Colin McCahon Centenary Symposium
Join Monash Art Design and Architecture for a half-day symposium to celebrate the life and legacy of New Zealand's most significant painter.
By the time of his death in 1987, Colin McCahon (1919-1987) was hailed as a leading Antipodean modernist. After failing to find an audience for much of his career, his numerical and text-based compositions, and his heavily abstracted visions of the New Zealand landscape had been acknowledged as potent avatars of Australasian modernism. Transcending their personal origins, they were seen to address shared existential themes of doubt, faith, suffering and redemption.
McCahon’s centenary began late last year and this half-day symposium will celebrate his life and legacy. Timed to coincide with the National Gallery of Victoria exhibition Colin McCahon: Letters and Numbers, its speakers include authors, historians, artists and curators from Australia and New Zealand. They will share new scholarship, opinions and reflections on key aspects of McCahon’s practice, including his sexuality, the posthumous reception of his final canvasses, the role of religion in his practice, and the nature of his individualism.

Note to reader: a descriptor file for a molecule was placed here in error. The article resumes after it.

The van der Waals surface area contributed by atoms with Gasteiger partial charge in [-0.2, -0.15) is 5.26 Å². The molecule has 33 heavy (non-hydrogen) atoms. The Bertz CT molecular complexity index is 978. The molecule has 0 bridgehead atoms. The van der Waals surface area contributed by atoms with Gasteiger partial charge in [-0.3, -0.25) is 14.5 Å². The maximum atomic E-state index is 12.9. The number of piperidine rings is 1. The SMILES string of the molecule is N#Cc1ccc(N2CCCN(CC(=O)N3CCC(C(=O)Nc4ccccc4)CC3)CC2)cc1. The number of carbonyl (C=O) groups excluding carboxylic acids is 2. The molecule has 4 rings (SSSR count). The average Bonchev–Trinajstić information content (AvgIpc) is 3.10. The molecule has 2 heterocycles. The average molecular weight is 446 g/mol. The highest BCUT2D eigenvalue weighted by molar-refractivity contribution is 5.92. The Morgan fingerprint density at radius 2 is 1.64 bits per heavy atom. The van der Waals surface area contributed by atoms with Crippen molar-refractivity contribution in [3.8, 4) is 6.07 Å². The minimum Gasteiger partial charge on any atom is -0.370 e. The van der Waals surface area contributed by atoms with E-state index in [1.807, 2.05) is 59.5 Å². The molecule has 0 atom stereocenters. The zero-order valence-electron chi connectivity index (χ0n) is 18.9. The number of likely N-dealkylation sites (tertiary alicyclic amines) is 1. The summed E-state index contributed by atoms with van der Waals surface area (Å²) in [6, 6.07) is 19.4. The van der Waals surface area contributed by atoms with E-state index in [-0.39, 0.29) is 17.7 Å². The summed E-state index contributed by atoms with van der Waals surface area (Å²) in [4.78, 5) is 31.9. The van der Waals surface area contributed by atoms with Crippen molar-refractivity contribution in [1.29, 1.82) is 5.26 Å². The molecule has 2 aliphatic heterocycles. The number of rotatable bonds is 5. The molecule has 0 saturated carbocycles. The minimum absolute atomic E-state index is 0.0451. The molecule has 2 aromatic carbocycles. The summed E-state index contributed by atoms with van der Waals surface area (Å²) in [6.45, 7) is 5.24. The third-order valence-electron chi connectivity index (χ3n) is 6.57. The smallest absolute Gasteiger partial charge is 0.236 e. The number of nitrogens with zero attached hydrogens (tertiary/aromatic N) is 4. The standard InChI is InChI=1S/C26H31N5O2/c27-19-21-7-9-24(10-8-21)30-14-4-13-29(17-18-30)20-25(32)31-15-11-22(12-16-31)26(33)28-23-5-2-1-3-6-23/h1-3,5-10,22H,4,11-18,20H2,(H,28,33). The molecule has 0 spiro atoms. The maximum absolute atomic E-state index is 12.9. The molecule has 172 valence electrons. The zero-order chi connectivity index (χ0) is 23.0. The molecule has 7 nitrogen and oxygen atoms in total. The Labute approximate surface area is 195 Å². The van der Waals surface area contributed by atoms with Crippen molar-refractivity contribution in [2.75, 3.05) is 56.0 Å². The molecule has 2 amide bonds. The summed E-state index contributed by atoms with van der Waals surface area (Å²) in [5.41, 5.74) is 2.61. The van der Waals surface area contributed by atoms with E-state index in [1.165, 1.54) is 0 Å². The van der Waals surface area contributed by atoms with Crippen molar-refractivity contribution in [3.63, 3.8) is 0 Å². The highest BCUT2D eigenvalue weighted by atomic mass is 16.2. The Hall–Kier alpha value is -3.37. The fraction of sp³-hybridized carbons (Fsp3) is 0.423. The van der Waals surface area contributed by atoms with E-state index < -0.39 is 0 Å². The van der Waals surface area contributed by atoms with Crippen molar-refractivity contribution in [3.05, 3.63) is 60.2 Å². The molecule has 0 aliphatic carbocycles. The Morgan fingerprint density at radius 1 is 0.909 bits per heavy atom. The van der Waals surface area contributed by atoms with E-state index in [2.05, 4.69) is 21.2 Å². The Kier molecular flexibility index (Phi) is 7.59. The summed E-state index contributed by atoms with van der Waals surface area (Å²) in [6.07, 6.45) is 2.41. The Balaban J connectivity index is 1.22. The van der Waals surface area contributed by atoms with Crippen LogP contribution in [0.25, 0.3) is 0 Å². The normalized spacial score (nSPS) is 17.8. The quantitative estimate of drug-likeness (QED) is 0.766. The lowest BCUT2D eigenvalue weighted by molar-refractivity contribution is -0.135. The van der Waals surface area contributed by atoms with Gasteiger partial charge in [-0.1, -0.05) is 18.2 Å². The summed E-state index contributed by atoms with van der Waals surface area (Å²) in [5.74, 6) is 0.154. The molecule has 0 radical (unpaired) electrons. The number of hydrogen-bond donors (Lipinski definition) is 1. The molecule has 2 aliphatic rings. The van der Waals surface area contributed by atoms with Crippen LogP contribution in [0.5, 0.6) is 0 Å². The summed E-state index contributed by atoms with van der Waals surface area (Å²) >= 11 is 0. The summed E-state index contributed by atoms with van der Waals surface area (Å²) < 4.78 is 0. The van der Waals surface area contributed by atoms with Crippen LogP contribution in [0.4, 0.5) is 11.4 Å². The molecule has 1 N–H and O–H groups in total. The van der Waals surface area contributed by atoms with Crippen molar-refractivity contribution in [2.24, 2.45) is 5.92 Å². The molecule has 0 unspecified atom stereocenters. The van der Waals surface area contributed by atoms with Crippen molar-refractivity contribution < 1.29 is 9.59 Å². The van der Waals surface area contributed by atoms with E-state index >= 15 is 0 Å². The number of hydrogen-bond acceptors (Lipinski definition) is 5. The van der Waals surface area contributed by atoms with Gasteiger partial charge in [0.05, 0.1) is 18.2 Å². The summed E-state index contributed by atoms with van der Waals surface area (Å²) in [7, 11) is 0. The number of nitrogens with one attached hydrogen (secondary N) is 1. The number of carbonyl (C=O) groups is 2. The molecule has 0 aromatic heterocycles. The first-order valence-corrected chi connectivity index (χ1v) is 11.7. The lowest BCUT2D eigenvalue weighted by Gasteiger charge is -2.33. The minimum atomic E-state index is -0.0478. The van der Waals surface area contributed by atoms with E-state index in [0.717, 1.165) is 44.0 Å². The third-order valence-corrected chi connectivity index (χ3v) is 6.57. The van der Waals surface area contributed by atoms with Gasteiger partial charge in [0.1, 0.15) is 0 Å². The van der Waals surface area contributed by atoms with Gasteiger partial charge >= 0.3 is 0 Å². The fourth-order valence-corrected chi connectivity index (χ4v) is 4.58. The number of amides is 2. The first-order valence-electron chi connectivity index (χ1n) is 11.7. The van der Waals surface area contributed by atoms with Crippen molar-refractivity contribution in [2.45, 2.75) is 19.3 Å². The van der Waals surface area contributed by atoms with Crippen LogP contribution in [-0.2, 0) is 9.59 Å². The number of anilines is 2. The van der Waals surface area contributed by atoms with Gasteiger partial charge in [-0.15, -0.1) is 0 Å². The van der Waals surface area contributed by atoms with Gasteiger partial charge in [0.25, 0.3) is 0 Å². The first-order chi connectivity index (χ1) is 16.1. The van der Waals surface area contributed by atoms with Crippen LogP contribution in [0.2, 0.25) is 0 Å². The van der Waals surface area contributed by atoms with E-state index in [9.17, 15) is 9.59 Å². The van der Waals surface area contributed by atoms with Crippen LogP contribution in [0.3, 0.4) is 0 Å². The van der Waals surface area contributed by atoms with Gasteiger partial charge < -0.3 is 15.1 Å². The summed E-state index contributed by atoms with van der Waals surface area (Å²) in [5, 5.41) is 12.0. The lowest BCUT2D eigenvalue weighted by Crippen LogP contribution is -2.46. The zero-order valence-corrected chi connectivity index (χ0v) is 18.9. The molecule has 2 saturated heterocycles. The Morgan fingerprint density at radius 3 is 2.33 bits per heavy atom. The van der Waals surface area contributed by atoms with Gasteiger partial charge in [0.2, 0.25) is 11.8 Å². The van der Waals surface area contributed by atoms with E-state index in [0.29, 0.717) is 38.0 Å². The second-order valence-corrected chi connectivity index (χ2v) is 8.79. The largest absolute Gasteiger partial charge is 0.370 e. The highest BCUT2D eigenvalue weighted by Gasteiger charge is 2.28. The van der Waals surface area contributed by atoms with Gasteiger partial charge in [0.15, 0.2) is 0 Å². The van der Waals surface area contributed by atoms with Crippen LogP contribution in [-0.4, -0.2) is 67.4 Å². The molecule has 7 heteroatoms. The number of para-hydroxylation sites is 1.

- Rex Butler, Professor of Art History & Theory, Monash University, Melbourne
- Martin Edmond, Sydney-based writer and author of Dark Night: Walking with McCahon (2011)
- Brent Harris, Melbourne-based artist
- Jane McCabe, Lecturer in History, Otago University, Dunedin
- Peter Simpson, former Associate Professor, University of Auckland and author of a new two-volume survey of McCahon's work
- Laurence Simmons, Professor of Film, Television and Media Studies, University of Auckland
- Luke Smythe, Lecturer in Art History & Theory, Monash University
Organised by Luke Smythe, Lecturer, Art History & Theory, Monash Art Design and Architecture and supported by Dame Jenny Gibbs.